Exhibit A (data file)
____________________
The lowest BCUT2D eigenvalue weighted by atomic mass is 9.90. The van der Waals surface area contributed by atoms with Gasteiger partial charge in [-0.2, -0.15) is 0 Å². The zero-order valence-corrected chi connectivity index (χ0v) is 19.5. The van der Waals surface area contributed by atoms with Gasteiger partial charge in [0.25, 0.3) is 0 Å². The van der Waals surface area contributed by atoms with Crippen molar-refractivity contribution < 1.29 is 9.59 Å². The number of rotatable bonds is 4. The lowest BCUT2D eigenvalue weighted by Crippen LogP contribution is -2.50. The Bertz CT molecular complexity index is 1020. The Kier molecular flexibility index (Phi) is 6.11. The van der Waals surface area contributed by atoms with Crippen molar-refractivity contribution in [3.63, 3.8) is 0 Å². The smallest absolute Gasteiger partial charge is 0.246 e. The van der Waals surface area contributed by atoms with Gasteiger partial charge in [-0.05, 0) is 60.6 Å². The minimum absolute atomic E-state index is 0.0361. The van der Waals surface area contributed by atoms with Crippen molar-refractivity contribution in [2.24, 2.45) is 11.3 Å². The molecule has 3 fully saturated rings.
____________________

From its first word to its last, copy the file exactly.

The lowest BCUT2D eigenvalue weighted by atomic mass is 9.90. The van der Waals surface area contributed by atoms with Gasteiger partial charge in [-0.2, -0.15) is 0 Å². The zero-order valence-corrected chi connectivity index (χ0v) is 19.5. The van der Waals surface area contributed by atoms with Gasteiger partial charge in [0.25, 0.3) is 0 Å². The van der Waals surface area contributed by atoms with Crippen molar-refractivity contribution < 1.29 is 9.59 Å². The number of rotatable bonds is 4. The lowest BCUT2D eigenvalue weighted by Crippen LogP contribution is -2.50. The Bertz CT molecular complexity index is 1020. The Kier molecular flexibility index (Phi) is 6.11. The van der Waals surface area contributed by atoms with Crippen molar-refractivity contribution in [3.63, 3.8) is 0 Å². The smallest absolute Gasteiger partial charge is 0.246 e. The van der Waals surface area contributed by atoms with Gasteiger partial charge in [-0.05, 0) is 60.6 Å². The minimum absolute atomic E-state index is 0.0361. The van der Waals surface area contributed by atoms with Crippen molar-refractivity contribution in [2.24, 2.45) is 11.3 Å². The molecule has 3 fully saturated rings.